Griffith University N82

LOCATION
Nathan, QLD

CLIENT
Griffith University

PROJECT PARTNERS
Architects: BVN

YEAR
2021 – 2025

VALUE
$160 million

PHOTOGRAPHY
Render by BVN

Griffith University is set to construct a new eight-storey building at its Nathan campus, catering for more than 3,500 students and 200 staff. The building will primarily accommodate academic groups from Arts, Education and Law (AEL) and Health groups including associated research currently located at its Mt Gravatt campus. Construction will commence in mid-2023 and is expected to be completed by 2026.

The new state-of-the-art building will provide modern, flexible, multifunctional spaces that support leading models for teaching and learning. The design incorporates a naturally ventilated Atrium, with multilevel balcony breakout spaces, coupled with mixed-mode teaching and admin spaces.

The tertiary education sector is constantly evolving, with students and academics now seeking sustainable ‘places’ that incorporate leading-edge technology, first-class amenities and flexible spaces for collaboration and innovation. The building will deliver contemporary, sustainable spaces optimal for teaching, learning and research while contributing to the University’s commitment to meet net-zero emissions by 2050.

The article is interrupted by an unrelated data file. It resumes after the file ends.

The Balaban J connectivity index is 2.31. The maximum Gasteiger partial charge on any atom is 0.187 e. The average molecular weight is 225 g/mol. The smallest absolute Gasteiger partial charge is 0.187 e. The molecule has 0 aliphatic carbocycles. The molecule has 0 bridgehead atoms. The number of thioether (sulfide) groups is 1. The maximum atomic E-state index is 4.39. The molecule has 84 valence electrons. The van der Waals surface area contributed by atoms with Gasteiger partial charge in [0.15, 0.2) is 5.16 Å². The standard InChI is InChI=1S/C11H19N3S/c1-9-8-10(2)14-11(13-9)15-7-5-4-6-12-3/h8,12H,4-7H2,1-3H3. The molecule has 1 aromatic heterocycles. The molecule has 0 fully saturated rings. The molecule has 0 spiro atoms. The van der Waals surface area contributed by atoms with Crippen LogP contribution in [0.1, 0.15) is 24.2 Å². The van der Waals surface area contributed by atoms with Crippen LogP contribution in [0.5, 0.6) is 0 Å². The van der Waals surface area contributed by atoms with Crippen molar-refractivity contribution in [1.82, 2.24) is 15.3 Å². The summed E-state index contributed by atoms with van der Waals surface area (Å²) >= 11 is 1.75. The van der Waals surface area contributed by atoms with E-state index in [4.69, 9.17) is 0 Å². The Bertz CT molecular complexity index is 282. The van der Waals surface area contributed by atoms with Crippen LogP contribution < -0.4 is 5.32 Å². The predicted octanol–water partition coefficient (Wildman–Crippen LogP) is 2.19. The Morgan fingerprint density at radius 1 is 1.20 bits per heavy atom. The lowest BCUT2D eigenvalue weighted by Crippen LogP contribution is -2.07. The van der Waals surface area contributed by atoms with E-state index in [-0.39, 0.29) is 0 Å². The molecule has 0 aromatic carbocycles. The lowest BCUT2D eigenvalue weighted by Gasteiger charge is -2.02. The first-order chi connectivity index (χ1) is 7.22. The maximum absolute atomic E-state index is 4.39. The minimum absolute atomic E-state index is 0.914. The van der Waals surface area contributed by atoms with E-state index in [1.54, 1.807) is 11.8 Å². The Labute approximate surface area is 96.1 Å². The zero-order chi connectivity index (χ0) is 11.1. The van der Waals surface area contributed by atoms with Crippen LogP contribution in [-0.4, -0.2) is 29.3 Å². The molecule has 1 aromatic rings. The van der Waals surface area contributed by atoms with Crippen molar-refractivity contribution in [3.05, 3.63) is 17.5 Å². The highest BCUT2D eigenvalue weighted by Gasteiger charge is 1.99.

LCI embarked on a journey with BVN’s design team during the design competition in March 2021 and has now been engaged to provide all Building Services design including mechanical, ESD, hydraulics, wet & dry fire, electrical, data, AV, security, and vertical transport.

A key element of our design has been to maximise natural ventilation through the classrooms and office spaces, enabling the building to take advantage of favourable weather conditions while reducing operational energy needs.

The design maximises thermal comfort levels by allowing each space to be fully air-conditioning or natural ventilation depending on the internal and external conditions, additionally, the atria space will benefit from spill air which will reduce temperature and humidity without adding to the building’s energy needs.

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